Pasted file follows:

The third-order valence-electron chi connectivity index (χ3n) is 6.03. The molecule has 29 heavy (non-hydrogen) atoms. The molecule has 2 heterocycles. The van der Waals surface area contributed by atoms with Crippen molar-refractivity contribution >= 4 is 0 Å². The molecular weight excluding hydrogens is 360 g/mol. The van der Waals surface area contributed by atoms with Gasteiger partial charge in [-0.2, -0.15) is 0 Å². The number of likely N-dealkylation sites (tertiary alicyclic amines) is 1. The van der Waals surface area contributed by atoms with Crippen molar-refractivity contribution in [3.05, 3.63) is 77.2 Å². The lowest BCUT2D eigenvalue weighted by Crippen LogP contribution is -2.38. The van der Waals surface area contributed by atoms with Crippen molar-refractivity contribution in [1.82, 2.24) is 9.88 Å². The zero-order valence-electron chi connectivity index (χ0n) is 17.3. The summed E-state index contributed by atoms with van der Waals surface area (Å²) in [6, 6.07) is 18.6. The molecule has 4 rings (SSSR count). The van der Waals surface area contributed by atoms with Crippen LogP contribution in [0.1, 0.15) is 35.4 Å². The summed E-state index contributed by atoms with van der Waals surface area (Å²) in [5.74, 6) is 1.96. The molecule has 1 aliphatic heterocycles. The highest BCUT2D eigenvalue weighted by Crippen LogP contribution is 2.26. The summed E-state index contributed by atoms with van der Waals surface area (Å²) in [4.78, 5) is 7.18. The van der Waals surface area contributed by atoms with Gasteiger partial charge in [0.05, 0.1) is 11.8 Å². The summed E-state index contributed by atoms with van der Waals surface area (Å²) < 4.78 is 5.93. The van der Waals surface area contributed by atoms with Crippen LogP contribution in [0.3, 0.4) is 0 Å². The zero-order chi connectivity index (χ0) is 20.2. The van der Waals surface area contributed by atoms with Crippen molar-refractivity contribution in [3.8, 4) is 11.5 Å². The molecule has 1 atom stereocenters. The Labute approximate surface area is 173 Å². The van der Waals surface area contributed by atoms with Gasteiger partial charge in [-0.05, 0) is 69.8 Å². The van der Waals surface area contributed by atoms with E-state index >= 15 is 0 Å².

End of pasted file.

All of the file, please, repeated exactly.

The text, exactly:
The third-order valence-electron chi connectivity index (χ3n) is 6.03. The molecule has 29 heavy (non-hydrogen) atoms. The molecule has 2 heterocycles. The van der Waals surface area contributed by atoms with Crippen molar-refractivity contribution >= 4 is 0 Å². The molecular weight excluding hydrogens is 360 g/mol. The van der Waals surface area contributed by atoms with Gasteiger partial charge in [-0.2, -0.15) is 0 Å². The number of likely N-dealkylation sites (tertiary alicyclic amines) is 1. The van der Waals surface area contributed by atoms with Crippen molar-refractivity contribution in [3.05, 3.63) is 77.2 Å². The lowest BCUT2D eigenvalue weighted by Crippen LogP contribution is -2.38. The van der Waals surface area contributed by atoms with Crippen molar-refractivity contribution in [1.82, 2.24) is 9.88 Å². The zero-order valence-electron chi connectivity index (χ0n) is 17.3. The summed E-state index contributed by atoms with van der Waals surface area (Å²) in [6, 6.07) is 18.6. The molecule has 4 rings (SSSR count). The van der Waals surface area contributed by atoms with Crippen LogP contribution in [0.1, 0.15) is 35.4 Å². The summed E-state index contributed by atoms with van der Waals surface area (Å²) in [5.74, 6) is 1.96. The molecule has 1 aliphatic heterocycles. The highest BCUT2D eigenvalue weighted by Crippen LogP contribution is 2.26. The summed E-state index contributed by atoms with van der Waals surface area (Å²) in [4.78, 5) is 7.18. The van der Waals surface area contributed by atoms with Gasteiger partial charge in [0.05, 0.1) is 11.8 Å². The summed E-state index contributed by atoms with van der Waals surface area (Å²) < 4.78 is 5.93. The van der Waals surface area contributed by atoms with Crippen LogP contribution in [0.3, 0.4) is 0 Å². The zero-order chi connectivity index (χ0) is 20.2. The van der Waals surface area contributed by atoms with Crippen molar-refractivity contribution in [3.8, 4) is 11.5 Å². The molecule has 1 atom stereocenters. The Labute approximate surface area is 173 Å². The van der Waals surface area contributed by atoms with Gasteiger partial charge in [-0.05, 0) is 69.8 Å². The van der Waals surface area contributed by atoms with E-state index >= 15 is 0 Å².